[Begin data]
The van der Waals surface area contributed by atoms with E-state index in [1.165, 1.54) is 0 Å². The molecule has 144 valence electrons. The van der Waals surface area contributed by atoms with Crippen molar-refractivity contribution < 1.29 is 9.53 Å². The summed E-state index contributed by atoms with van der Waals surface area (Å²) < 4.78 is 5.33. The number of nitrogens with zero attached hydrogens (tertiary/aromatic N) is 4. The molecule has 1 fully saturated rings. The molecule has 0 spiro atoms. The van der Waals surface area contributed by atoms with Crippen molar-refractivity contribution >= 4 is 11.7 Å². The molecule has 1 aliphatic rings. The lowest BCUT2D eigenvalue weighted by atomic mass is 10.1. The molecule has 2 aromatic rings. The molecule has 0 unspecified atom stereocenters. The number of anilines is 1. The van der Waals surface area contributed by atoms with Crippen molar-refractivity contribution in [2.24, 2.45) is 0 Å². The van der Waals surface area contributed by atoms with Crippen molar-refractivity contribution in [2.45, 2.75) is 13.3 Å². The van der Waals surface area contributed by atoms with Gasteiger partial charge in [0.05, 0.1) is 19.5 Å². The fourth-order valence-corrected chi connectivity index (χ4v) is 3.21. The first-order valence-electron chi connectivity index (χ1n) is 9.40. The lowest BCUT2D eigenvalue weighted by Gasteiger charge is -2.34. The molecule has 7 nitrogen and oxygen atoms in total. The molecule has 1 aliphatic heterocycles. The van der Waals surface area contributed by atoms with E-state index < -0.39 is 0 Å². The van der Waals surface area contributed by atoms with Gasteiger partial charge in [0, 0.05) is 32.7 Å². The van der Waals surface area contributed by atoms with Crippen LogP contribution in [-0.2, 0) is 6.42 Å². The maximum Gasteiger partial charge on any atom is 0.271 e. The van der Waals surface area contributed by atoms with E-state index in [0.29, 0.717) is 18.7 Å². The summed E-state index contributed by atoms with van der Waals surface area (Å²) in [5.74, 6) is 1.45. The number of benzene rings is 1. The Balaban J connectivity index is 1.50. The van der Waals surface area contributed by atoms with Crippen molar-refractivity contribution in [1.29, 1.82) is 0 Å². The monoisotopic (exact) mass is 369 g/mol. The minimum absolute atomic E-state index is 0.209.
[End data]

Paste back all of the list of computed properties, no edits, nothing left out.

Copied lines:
The van der Waals surface area contributed by atoms with E-state index in [1.165, 1.54) is 0 Å². The molecule has 144 valence electrons. The van der Waals surface area contributed by atoms with Crippen molar-refractivity contribution < 1.29 is 9.53 Å². The summed E-state index contributed by atoms with van der Waals surface area (Å²) < 4.78 is 5.33. The number of nitrogens with zero attached hydrogens (tertiary/aromatic N) is 4. The molecule has 1 fully saturated rings. The molecule has 0 spiro atoms. The van der Waals surface area contributed by atoms with Crippen molar-refractivity contribution >= 4 is 11.7 Å². The molecule has 1 aliphatic rings. The lowest BCUT2D eigenvalue weighted by atomic mass is 10.1. The molecule has 2 aromatic rings. The molecule has 0 unspecified atom stereocenters. The number of anilines is 1. The van der Waals surface area contributed by atoms with Crippen molar-refractivity contribution in [2.24, 2.45) is 0 Å². The van der Waals surface area contributed by atoms with Crippen molar-refractivity contribution in [2.45, 2.75) is 13.3 Å². The van der Waals surface area contributed by atoms with Gasteiger partial charge in [0.05, 0.1) is 19.5 Å². The fourth-order valence-corrected chi connectivity index (χ4v) is 3.21. The first-order valence-electron chi connectivity index (χ1n) is 9.40. The lowest BCUT2D eigenvalue weighted by Gasteiger charge is -2.34. The molecule has 7 nitrogen and oxygen atoms in total. The molecule has 1 aliphatic heterocycles. The van der Waals surface area contributed by atoms with E-state index < -0.39 is 0 Å². The van der Waals surface area contributed by atoms with Gasteiger partial charge in [0, 0.05) is 32.7 Å². The van der Waals surface area contributed by atoms with Crippen LogP contribution in [-0.2, 0) is 6.42 Å². The maximum Gasteiger partial charge on any atom is 0.271 e. The van der Waals surface area contributed by atoms with E-state index in [0.29, 0.717) is 18.7 Å². The summed E-state index contributed by atoms with van der Waals surface area (Å²) in [5.74, 6) is 1.45. The number of benzene rings is 1. The Balaban J connectivity index is 1.50. The van der Waals surface area contributed by atoms with Crippen molar-refractivity contribution in [1.29, 1.82) is 0 Å². The monoisotopic (exact) mass is 369 g/mol. The minimum absolute atomic E-state index is 0.209.